The overall rates of recorded crime in the UK have been steadily decreasing since 2003. At the beginning of 2010 crime rates in the UK were the lowest they had been for 20 years.
I found the data for crime rates in the UK on data.gov.uk.
The increase in drug crime could be caused by the introduction of more legal drugs. The teenagers reported of dying of a ‘legal high’ earlier in March this year, as reported by Sky News, were taking the legal drug Methodrone. Even though Methodrone was banned after these tradgic deaths, more legal drugs have come onto the market since, and many of them, such as MDAI are thought to have worse effects than Methodrone. Legal drugs are advertised widely over the internet, and are available at a low price. The rise could also be blamed on the soft approach to people caught with Cannabis, who are usually warned instead of arrested. Possession of Cannabis is an offence which can eb prosecuted, but often courts rule community service or fines. This ‘light’ punishment is not enough to deter Cannabis users.
It was obvious from the data that drug crime was one of the few types of crime that increased as overall crime in the UK decreased. Using Microsoft Excel I made these first two graphs to clearly depict the rise and fall in crime.
The amount drug crime increased compared to the amount overall crime decreased was not clear from the data. I drew up a graph, again using Excel to show the rise/fall in relativity to each other. This demonstrates that even though the overall crime rate has fallen, drug crime rates have increased more so.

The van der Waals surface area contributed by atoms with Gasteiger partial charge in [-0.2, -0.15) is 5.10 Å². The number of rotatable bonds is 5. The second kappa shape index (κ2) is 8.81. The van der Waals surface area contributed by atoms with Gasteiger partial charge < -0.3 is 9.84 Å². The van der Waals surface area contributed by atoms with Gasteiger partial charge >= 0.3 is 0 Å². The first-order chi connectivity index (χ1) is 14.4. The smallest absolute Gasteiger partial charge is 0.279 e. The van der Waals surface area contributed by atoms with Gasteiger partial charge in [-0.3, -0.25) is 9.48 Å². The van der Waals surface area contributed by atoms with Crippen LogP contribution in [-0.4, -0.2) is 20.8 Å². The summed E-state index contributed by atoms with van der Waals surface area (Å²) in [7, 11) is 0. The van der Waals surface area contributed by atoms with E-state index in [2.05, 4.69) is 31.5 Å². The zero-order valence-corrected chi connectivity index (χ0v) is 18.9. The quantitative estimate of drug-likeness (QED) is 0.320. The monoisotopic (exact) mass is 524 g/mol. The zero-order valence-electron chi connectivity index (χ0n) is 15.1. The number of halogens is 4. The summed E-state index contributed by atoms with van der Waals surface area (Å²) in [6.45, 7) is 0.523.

Comparatively, the percentage increase in drug crime is much larger than the percentage decrease in overall crime. From 2003-2009 overall crime rates in the UK fell by 21%, whereas drug crime rose by almost 70%, from 143,320 reported incidents to 243,406.
The police may be proud of the overall decrease in crime in the UK, but it is clear that not enough is being done to fight drug crime.
The Independent have reported a 12% increase in drug related deaths, while police forces have had reports of people feeling more vulnerable due to an increased fear in drug crime. 66% of people feel that drug users need treatment, not punishment.
Using Data journalism in this way allows important information to be compared easily. It saves using lots and lots of numbers, and it presents them in a way which can easily understood.